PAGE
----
California Woman Accused Of $300 Million Liquor License Financing Ponzi Scheme

The Securities and Exchange Commission has filed an emergency enforcement action against a California woman accusing her of running a massive $300 million fraudulent scheme involving liquor licenses that essentially operated as a Ponzi scheme by using new investor funds to pay fictitious returns to existing investors.  Gina Champion-Cain, of San Diego, California, and her entity ANI Development, LLC (“ANI Development”), were accused of violating federal securities laws in a Complaint filed on Thursday.  Another company operated by Champion-Cain, American National Investments, Inc. (“American National”), another entity founded and operated by Champion-Cain and an alleged affiliate of ANI Development, is also named in the action as a relief defendant.  The Commission announced that Champion-Cain has agreed to entry of a preliminary injunction, asset freeze, and the appointment of a receiver over ANI and the relief defendant.  

According to the Complaint, Cain began offering investors the chance to make high-interest short-term loans to applicants seeking California liquor licenses sometime in 2012.  Cain told investors that their funds would be used to loan the license purchase price required to be escrowed during the purchase process which at completion would then generate an interest payment to be split by ANI and the investor. 

Cain’s first investor, a high net-worth real estate investor who had previously invested with Cain, prepared an escrow agreement that provided, among other things, that his investment would only be used for the promised purpose and that his money would be kept in an escrow account for the duration of the license transfer process.  The SEC claims that Cain falsely told investors she had cleared the form of the escrow company and that Cain also warned investors not to contact the company, in one instance emailing the escrow company and instructing them:

“[I]f they call asking about escrow agreements and alcohol licenses, blah, blah, blah… just say ‘SURE WHATEVER NOW SHOW ME THE MONEY… HAHAHAHA’” 

After Cain’s first investor personally invested approximately $250 million through accrued principal and interest rollovers, he began to bring in other investors who were provided with a list of potential liquor licenses they could fund that Cain claimed to have received from a California attorney.  Accoridng to the SEC, that list “contained largely cancelled or expired liquor licenses.” ANI also raised funds from a second investor group that were provided with short-term promissory notes promising annual returns ranging from 15%-25% depending on the loan type.  Investors were provided with an escrow agreement signed by the company’s escrow officer.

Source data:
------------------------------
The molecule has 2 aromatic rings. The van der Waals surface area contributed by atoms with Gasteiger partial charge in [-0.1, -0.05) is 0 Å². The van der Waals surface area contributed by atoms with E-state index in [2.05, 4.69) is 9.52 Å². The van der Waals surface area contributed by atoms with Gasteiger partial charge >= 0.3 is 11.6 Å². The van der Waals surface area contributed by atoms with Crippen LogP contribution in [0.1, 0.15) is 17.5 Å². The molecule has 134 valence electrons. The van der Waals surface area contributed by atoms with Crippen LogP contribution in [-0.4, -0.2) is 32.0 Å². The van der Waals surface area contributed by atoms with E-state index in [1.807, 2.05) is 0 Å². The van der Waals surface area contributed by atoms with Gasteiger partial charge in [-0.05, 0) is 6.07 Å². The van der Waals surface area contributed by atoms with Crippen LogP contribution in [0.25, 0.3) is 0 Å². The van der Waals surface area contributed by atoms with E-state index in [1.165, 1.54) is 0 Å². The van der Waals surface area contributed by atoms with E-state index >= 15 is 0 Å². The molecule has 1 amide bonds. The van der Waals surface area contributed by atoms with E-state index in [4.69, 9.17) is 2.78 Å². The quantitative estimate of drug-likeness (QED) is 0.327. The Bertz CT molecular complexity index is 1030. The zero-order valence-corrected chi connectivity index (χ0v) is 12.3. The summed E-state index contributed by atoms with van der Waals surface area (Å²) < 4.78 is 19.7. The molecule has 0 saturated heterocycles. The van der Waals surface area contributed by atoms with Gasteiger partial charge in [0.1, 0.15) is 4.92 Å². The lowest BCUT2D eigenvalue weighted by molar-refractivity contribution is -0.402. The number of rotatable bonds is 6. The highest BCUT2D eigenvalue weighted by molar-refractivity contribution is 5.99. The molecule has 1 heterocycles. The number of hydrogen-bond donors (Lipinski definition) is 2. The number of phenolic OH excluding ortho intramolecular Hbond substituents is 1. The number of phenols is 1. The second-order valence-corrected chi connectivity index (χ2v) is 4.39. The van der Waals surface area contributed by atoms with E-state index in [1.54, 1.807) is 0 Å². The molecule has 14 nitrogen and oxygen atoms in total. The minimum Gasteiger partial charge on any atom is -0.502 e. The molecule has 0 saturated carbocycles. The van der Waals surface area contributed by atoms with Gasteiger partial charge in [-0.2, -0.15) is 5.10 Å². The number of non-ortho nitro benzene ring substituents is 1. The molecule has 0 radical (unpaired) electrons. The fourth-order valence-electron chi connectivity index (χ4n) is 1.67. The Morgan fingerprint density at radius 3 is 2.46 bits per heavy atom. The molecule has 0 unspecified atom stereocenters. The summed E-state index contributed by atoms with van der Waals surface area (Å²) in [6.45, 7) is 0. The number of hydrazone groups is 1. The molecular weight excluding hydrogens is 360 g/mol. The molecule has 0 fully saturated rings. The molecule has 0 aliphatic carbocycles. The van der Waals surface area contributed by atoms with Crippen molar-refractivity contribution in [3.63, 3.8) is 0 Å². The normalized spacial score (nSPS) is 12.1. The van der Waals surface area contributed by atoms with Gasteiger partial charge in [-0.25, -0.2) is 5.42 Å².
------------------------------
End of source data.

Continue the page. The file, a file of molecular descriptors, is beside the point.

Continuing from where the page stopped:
But according to the Commission, “ANI Development’s investment strategy was wholly fictitious…[and] ANI does not appear to have made a single loan to alcohol-license applicants.”    For example, investors allegedly deposited nearly $88 million in 2017 to a pooled escrow account yet not a single dollar was ever escrowed to “actually facilitate….the transfer of the alcohol licenses identified in the false investor escrow agreements.”  Instead, Cain allegedly used those funds to support other unrelated businesses controlled by relief defendant American National and also to make principal and interest payments to existing investors - a classic hallmark of a Ponzi scheme.  Through the unauthorized diversion of investor funds and the payment of above-average returns, the scheme also depended on an infusion of new investor funds since there apparently were no legitimate liquor license loans being made.  The escrow agreements were also purportedly phony, with Cain accused of forging the signature of escrow officers. 

As recently as July 2019, the Commission claims that Cain sent a “bogus email” to the high net-worth investor purporting to come from an escrow officer who confirmed a $140 million escrow account balance.  That in turn allegedly induced the investor to invest another $2.2 million with Cain.  The account had nowhere close to the represented balance, however, and the Complaint alleges that approximately $11 million is remaining while Cain’s investors are owed at least $120 million in outstanding principal.

While there is no mention in the Commission’s news release of any criminal charges, the existence of fabricated escrow agreements and doctored emails, if true, could also signal potential criminal liability.

Given what appears to be a significant shortfall in assets, which appears to be attributable to funds diverted to unrelated businesses and the payment of 15%-25% returns, the appointment of a receiver may signal potential fraudulent transfer actions against investors who were able to handsomely profit by withdrawing their accrued interest payments.  

A copy of the Complaint is below: